In Case You've Wondered

My blog is where my wandering thoughts are interspersed with stuff I made up. So, if while reading you find yourself confused about the context, don't feel alone. I get confused, too.

If you're here for the stories, I started another blog:

One other thing: sometimes I write words you refuse to use in front of children, or polite company, unless you have a flat tire, or hit your thumb with a hammer.

I don't use them to offend; I use them to embellish.

Saturday, February 13, 2021

The Weather We Rarely Receive

 It's in the mid thirties tonight. That is as far as it will fall, and tomorrow is forecast to stay in the upper thirties to low forties. This is the harbinger of what's to come over the next three days, which is rare for this far south. 

Tomorrow night, if the forecast holds true, will be in the low thirties, somewhere around freezing, and there's a fair chance of some freezing rain. That will lead to a rain free Sunday, but continued clouds and temperatures in the thirties. Sunday night is when the rare weather will begin. 

Sunday night is forecast to be in the twenties, with increasing chances of precipitation. Monday is forecast to be slightly below freezing, with a seventy percent chance of freezing precipitation. What type of precipitation? Weather folks thing most will be freezing rain, and by evening some snow flurries. That's what causes the biggest problems. 

We have lots of live oak trees, which are evergreen. That, and pine trees that grow large canopies over time. Both will have limbs that strain with the accumulated weight, and some of the local electrical providers don't trim their trees enough to prevent these trees from sagging into the wires.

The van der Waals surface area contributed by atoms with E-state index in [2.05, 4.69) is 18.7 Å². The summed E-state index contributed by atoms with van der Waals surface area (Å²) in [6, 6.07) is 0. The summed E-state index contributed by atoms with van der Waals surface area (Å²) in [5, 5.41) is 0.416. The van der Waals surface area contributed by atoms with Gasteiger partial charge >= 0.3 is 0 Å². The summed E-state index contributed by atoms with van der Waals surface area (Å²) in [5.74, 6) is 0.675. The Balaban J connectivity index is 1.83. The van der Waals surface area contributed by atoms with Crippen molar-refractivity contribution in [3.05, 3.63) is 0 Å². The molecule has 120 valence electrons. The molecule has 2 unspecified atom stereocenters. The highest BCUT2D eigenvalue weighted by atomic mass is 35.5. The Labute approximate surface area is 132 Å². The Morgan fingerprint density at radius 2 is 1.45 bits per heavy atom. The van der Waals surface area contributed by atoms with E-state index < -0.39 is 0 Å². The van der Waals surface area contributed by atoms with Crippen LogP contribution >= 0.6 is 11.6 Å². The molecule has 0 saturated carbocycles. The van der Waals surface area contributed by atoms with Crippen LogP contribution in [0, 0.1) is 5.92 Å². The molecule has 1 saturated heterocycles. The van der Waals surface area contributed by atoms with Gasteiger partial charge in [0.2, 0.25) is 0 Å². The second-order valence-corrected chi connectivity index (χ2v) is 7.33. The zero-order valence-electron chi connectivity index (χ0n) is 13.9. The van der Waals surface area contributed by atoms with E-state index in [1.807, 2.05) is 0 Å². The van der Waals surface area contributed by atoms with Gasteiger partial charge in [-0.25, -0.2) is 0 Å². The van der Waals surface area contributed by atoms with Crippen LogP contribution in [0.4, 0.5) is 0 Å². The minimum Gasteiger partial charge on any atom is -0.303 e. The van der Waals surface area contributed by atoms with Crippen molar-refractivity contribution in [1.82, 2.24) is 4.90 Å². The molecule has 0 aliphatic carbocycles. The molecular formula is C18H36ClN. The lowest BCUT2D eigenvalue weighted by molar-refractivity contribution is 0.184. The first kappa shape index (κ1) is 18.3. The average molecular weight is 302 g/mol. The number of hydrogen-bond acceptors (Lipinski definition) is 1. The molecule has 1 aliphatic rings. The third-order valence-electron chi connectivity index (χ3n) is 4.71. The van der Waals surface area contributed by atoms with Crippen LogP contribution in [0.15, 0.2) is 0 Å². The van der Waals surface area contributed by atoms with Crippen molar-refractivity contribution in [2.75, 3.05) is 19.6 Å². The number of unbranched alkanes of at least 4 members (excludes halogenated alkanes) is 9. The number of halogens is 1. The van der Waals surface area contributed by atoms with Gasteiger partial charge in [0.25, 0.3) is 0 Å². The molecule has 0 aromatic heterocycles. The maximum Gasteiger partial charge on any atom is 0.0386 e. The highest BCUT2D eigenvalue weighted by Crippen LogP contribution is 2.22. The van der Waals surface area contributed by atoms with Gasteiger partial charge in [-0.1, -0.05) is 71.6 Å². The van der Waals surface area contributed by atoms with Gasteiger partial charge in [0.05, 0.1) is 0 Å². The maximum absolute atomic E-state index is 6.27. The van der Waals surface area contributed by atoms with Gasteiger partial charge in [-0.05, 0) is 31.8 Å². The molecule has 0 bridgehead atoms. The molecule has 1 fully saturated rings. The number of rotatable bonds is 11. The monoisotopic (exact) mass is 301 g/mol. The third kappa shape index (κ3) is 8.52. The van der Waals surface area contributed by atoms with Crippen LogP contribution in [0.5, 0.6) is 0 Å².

The last time this happened was in the late nineties. The result was disastrous for many, since the amount of repairs was way beyond the capabilities of the utility companies. To add insult to injury, the large swath of freezing weather caused damage that didn't allow for other companies to assist. Power took a long time to restore, and with me, it took a week. The first days were the worst, since my all-electric home didn't have any heat source but a small space heater run by a small generator. The well was down, and my biggest concern was for warmth. Until the temperature rose above freezing, there really wasn't any hope for water anyway. I did manage a spit-bath with water heated on a colander over a candle. After days without running water, I'd had enough. 

One good thing about this current episode is the foresight by my local electric co-op. Last summer, they spent huge amounts of money clearing their lines, cutting the right of way to the ground, and insuring trees that sag won't influence the power supply. That was good, since the large supplier where I used to live has obviously not been as diligent. Even with the damage from the last hurricane, problems still exist, and I can see where there will be many people without power on Monday night. With temperatures in the low teens some will find life very uncomfortable. After that, there's the possibility of more freezing rain later in the week. Regardless of the work force size, the line workers will be working in miserable conditions, and their efforts slowed by the cold. 

The is rare, and from what I've read, it weather will be extra cold for a large part of the country. I'm blessed, since it will be a short event. Others are already facing what is forecast for me, and have more days of this brutal cold.


  1. Your being on the Gulf Coast helps keeping your temps a little higher, even's gonna be a really cold weekend and Monday.

    1. Our problem can be the thin layer of cold with a moist, warm overlaying air mass. The rain falls, never freezes, and freezes on contact. With some local power utilities neglecting to clear in the summer, the power line can fall, when limbs break with accumulated ice.